The Eagle Blog

McKinsey's thoughts on jerks!

This morning I dropped some dry cleaning off and as always the two owners of the Monson Cleaner on Beechwood Avenue in Ottawa were smiling, welcoming and made me feel good! What a great way to start my day! What a nice environment to work in! If you live in the area I recommend them highly!

Colleen Francis a noted sales trainer that we work with at Eagle has always been of the opinion that being nice was one of the qualities of the top sales producers. In support of Colleen’s contention I recently saw a McKinsey report called “Building the civilized workplace” which says that nasty people don’t just make others feel miserable, they create economic problems for their companies!

The author lists the possible areas of damage that jerks can cause in a company. There is the productivity and morale issues that affect people around the jerk, both victims and witnesses to the behavior. There is a reluctance by others to work with the jerk, which causes issues. Management time is spent in dealing with all of the fallout. There may well be legal and HR related costs caused by their behavior. When the jerk is in a position of power, or if the organization has a culture that encourages the “jerk” behavior then systemic issues occur throughout the organization. Turnover, difficulty in hiring, poor general productivity and behaviors are all rife.

The article even lists a “dirty dozen” of “jerk-like” behaviors.

1. Personal insults.
2. Invading coworker personal territory.
3. Uninvited physical contact.
4. Threats and intimidation, verbal and non-verbal.
5. Sarcastic jokes and teasing used an insult delivery mechanism.
6. Withering emails.
7. Status slaps intended to humiliate victims.
8. Public shaming or status degradation rituals.
9. Rude interruptions.
10. Two-faced attacks.
11. Dirty looks.
12. Treating people as if they were invisible.

The article talks about instigating a “no jerk” rule in your company. Developing a culture that does not allow that kind of behavior, does not hire those kind of people and will not even deal with clients or suppliers who exhibit jerk-like tendencies.

Life is way too short to put up with jerks at work, and I’m sure many “jerks” don’t even realize the impact of their behavior. Perhaps we should all adopt the “no jerks” rule, life would be that much more pleasant. Clearly my favorite dry cleaner and one of Canada’s top sales trainers subscribe to the same theory, and I enjoy my interactions with both.


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9 thoughts on “McKinsey's thoughts on jerks!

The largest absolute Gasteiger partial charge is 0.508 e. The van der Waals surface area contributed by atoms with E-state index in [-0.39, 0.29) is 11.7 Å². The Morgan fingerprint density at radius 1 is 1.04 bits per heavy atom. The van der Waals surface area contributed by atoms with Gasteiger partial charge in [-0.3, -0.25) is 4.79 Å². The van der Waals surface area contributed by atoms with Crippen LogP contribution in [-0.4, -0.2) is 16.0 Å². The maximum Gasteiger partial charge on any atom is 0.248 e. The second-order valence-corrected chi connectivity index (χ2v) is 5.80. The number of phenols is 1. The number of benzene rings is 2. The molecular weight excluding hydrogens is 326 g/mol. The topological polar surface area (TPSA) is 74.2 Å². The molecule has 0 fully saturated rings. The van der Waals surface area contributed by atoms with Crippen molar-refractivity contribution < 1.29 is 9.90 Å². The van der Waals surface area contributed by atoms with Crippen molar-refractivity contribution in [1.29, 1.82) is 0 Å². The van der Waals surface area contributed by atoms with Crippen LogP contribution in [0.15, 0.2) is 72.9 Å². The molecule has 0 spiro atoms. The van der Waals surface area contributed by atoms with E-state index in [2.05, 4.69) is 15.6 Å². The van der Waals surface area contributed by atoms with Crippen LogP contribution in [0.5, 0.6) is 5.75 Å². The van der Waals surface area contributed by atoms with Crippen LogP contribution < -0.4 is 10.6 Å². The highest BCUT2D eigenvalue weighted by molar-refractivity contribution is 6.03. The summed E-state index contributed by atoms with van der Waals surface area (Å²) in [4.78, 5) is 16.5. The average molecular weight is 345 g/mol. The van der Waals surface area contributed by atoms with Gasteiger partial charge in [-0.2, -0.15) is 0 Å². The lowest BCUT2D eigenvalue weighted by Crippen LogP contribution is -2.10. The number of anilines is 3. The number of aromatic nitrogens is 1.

1. Kevin,

    I really appreciated reading your thoughts this morning and I think you are on to something. A “no jerk” diet for the company and all who work there. I’d team that up with a “no complaint” diet. One thing that helps fuel those negative behaviours is an environment of complaining. When I get the urge to complain, I am now willing to make a request instead. (i.e. take a step back, stop yelling, let me finish my sentence) Complaining only reinforces a “victim” and “villian” standoff. Taking action by expressing authentically when interacting with “jek” behaviour is the best way to stay in the flow myself and create an opening for awareness for the other person.
    Michael Deloughery

  2. Kevin,

    I really appreciated reading your thoughts this morning and I think you are on to something. A “no jerk” diet for the company and all who work there. I’d team that up with a “no complaint” diet. One thing that helps fuel those negative behaviours is an environment of complaining. When I get the urge to complain, I am now willing to make a request instead. (i.e. take a step back, stop yelling, let me finish my sentence) Complaining only reinforces a “victim” and “villian” standoff. Taking action by expressing authentically when interacting with “jek” behaviour is the best way to stay in the flow myself and create an opening for awareness for the other person.
    Michael Deloughery

  3. Mike … I agree wholeheartedly! I have blogged a lot about having a positive attitude, so I am a big fan. Your thoughts on approaching the jerk in the workplace is right in line with McKinsey. Don’t let them get away with it! Cheers Kevin

  4. Mike … I agree wholeheartedly! I have blogged a lot about having a positive attitude, so I am a big fan. Your thoughts on approaching the jerk in the workplace is right in line with McKinsey. Don’t let them get away with it! Cheers Kevin

  5. I’m guessing the covert consultant would (a) not want to have lunch with the “jerks” and (b) choose to spend more Sunday afternoon time on airplanes so he/she can work with nice people! 🙂

  6. I’m guessing the covert consultant would (a) not want to have lunch with the “jerks” and (b) choose to spend more Sunday afternoon time on airplanes so he/she can work with nice people! 🙂

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